Know Thy Customer

A new survey finds that medtech doesn't meet physician expectations. Here's what to do about that.

Heather R. Johnson

October 26, 2017

4 Min Read
Know Thy Customer

In a statement on the relationship between professional medical associations and the medical device and pharmaceutical industries, the Society of American Gastrointestinal and Endoscopic Surgeons (SAGES) said medical device companies rely on physicians to bring forward clinical needs and concepts for devices. "It is this direct relationship with the physician that allows the development and advancement of medical procedures, often resulting in less invasive procedures that directly benefit patients."

Despite close physician interaction, only 40% of medical device brands meet physicians' expectations, a new survey reports. What gives?

The survey, conducted by marketing analytics company Vennli, compiled results from more than 9,000 healthcare professionals. Vennli issued the report to help medical device companies better understand how to differentiate their products.

Based on survey results, medical device companies can better meet expectations by emphasizing consistent and positive patient outcomes. Why? About 94% of healthcare professionals cited consistent outcomes and 93% listed positive patient outcomes as important attributes when purchasing medical devices.

As healthcare shifts from fee-for-service to a value-based reimbursement model, many healthcare systems have launched aggressive initiatives to improve patient outcomes in every department. "Healthcare professionals feel the pressure to provide more value," said Rachel Mele, Vennli's general manager of healthcare. "Their performance is being scrutinized. It seems logical for physicians to scrutinize medical device manufacturers on their ability to perform consistently."

Gavin Finn, president and CEO of Kaon Interactive, a B2B marketing company headquartered in Maynard, Massachusetts, agreed, noting that physicians are "thinking carefully not only about the specificity of tests and procedures, but also their necessity and ability to deliver results."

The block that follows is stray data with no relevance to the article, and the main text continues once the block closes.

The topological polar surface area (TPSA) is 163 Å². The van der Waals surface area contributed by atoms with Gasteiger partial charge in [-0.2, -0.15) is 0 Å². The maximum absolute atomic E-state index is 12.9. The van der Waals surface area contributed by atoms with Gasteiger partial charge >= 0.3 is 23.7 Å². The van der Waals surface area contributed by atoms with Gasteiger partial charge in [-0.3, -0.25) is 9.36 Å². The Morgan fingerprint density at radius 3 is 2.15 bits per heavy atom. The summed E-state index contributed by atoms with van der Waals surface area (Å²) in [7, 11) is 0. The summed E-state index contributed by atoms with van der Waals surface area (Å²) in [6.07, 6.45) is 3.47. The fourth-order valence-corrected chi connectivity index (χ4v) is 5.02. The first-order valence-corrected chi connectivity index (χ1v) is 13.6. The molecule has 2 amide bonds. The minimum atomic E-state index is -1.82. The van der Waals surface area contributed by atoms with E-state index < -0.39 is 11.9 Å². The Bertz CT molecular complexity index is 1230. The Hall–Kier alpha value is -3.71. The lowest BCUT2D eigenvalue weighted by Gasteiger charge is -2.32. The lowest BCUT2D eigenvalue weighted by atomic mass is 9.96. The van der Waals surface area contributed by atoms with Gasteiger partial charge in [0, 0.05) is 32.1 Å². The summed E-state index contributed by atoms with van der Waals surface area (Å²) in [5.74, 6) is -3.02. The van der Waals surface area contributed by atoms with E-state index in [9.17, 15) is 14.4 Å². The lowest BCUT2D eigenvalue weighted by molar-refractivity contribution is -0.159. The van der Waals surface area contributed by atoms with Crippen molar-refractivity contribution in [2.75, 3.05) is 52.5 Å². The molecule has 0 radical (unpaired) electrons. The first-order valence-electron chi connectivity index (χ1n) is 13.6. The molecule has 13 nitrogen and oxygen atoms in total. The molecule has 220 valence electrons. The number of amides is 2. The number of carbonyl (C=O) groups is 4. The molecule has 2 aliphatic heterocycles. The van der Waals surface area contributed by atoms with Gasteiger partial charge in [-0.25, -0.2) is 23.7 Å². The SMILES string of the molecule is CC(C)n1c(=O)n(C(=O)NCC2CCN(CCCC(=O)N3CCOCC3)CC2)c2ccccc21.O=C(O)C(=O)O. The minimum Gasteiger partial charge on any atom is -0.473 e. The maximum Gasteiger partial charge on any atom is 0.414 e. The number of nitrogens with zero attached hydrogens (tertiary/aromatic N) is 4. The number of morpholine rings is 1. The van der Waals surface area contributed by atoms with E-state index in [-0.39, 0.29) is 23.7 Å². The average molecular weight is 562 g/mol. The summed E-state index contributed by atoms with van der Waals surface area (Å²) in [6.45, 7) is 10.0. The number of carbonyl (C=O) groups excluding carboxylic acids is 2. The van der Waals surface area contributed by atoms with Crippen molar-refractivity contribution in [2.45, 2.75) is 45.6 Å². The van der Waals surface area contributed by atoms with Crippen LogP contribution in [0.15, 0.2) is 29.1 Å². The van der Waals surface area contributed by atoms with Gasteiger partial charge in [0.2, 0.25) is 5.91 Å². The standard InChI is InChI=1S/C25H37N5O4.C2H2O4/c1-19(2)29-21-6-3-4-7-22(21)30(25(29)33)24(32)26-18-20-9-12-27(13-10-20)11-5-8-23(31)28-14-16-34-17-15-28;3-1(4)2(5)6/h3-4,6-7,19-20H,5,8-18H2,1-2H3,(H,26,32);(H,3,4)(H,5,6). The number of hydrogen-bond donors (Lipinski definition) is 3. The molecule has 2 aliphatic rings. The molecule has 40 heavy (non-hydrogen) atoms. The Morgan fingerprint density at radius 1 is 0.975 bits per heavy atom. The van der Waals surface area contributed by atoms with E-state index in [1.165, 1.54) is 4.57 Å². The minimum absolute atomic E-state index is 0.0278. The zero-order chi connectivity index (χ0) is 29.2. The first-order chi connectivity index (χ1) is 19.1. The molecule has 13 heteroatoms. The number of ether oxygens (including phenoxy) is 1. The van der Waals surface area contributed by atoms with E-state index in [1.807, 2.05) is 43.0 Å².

Finn said ongoing consolidation in healthcare systems also affects how physicians evaluate medical devices. A hospital lab, for example, may serve primary care physicians, surgeons, and trauma specialists, all of whom demand quick results. "If a company provides equipment that does rapid and standard tests simultaneously, allowing the lab to serve all departments quickly, it has met their expectation," he said.

Healthcare worker shortage may also play a role in medical device marketability. A product that requires less training may appeal to short-staffed departments where physician assistants and nurse practitioners perform expanded roles. "You've got to have a simpler set of usability requirements, fewer training requirements, and more cross-pollination of user interfaces," said Finn.

Relatedly, 86% of healthcare professionals surveyed by Vennli cited ease of use as an important attribute. This indicates medtech doesn't need to hype training as a key feature, as 66% of healthcare professionals considered education and training one of the least important attributes.

A topic that's top of mind for medtech—innovation—also ranked as less important. Mele suspects companies have overused the buzzword to the point that it's lost meaning. In addition, technology has advanced so that everything from pacemakers to toothbrushes have connectivity features, making "innovation" something of a given.

"Physicians only have a certain amount of time and budget to adopt to new innovations while they do their jobs," said Finn. "Rather than just building a product, think about how customers will experience the product."

How to Close the Gap

To better meet physician expectations, Mele suggested medtech companies evaluate where their products stand in the areas most important to physicians:

  • Consistent outcomes

  • Positive patient outcomes

  • Durability

  • Ease of use

  • Efficacy

"Differentiate yourself in ways that are important to customers," Mele said. "Device manufacturers risk continuing to lose sales and market share if they don't understand voice of market and changes occurring not only today, but in the next three to five years. To have continuous success, growth decisions need to take into account what's important to the people purchasing their products."

To better understand their customers' needs, Finn suggested medtech companies get physicians involved earlier and more continually in development process. "Challenge each other and expose each other to new ideas," he said.

If a device offers innovative new features, discuss the benefits of those features as well as the technical details in marketing collateral. "Focus on why it would be useful rather than what it is," said Finn. "When medtech communications become too technical and scientific, the overall message gets lost."

Invest in the studies needed to show how a device speeds recovery time, results in fewer complications, or lasts longer than comparable devices. "Provide proof in a way that resonates with customers," said Mele. "Put the focus on outcomes and how the device impacts patient care."

Although the relatively low satisfaction rate among healthcare professionals sounds discouraging, medical device manufacturers can use the data as useful information to help them stand out from the competition. Mele pointed out, "Companies that are able to meet expectations will have a winning advantage."

About the Author(s)

Heather R. Johnson

Heather R. Johnson is a consultant and writer for the medical and clinical technology industries. She’s based in the San Francisco Bay Area.

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